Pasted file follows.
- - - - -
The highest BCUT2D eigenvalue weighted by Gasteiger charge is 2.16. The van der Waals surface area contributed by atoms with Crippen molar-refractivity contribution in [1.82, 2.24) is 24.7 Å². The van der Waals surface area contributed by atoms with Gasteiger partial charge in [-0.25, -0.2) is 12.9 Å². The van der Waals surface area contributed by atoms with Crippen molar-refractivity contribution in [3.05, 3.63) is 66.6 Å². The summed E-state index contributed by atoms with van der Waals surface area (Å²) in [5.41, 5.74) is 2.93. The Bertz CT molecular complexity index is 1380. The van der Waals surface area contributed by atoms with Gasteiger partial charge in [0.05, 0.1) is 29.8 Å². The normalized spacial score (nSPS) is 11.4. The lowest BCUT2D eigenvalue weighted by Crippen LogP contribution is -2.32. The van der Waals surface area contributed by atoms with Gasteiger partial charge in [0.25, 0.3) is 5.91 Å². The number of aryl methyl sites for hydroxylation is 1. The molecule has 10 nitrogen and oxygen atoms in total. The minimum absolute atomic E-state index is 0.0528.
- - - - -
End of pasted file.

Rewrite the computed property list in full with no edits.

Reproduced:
The highest BCUT2D eigenvalue weighted by Gasteiger charge is 2.16. The van der Waals surface area contributed by atoms with Crippen molar-refractivity contribution in [1.82, 2.24) is 24.7 Å². The van der Waals surface area contributed by atoms with Gasteiger partial charge in [-0.25, -0.2) is 12.9 Å². The van der Waals surface area contributed by atoms with Crippen molar-refractivity contribution in [3.05, 3.63) is 66.6 Å². The summed E-state index contributed by atoms with van der Waals surface area (Å²) in [5.41, 5.74) is 2.93. The Bertz CT molecular complexity index is 1380. The van der Waals surface area contributed by atoms with Gasteiger partial charge in [0.05, 0.1) is 29.8 Å². The normalized spacial score (nSPS) is 11.4. The lowest BCUT2D eigenvalue weighted by Crippen LogP contribution is -2.32. The van der Waals surface area contributed by atoms with Gasteiger partial charge in [0.25, 0.3) is 5.91 Å². The number of aryl methyl sites for hydroxylation is 1. The molecule has 10 nitrogen and oxygen atoms in total. The minimum absolute atomic E-state index is 0.0528.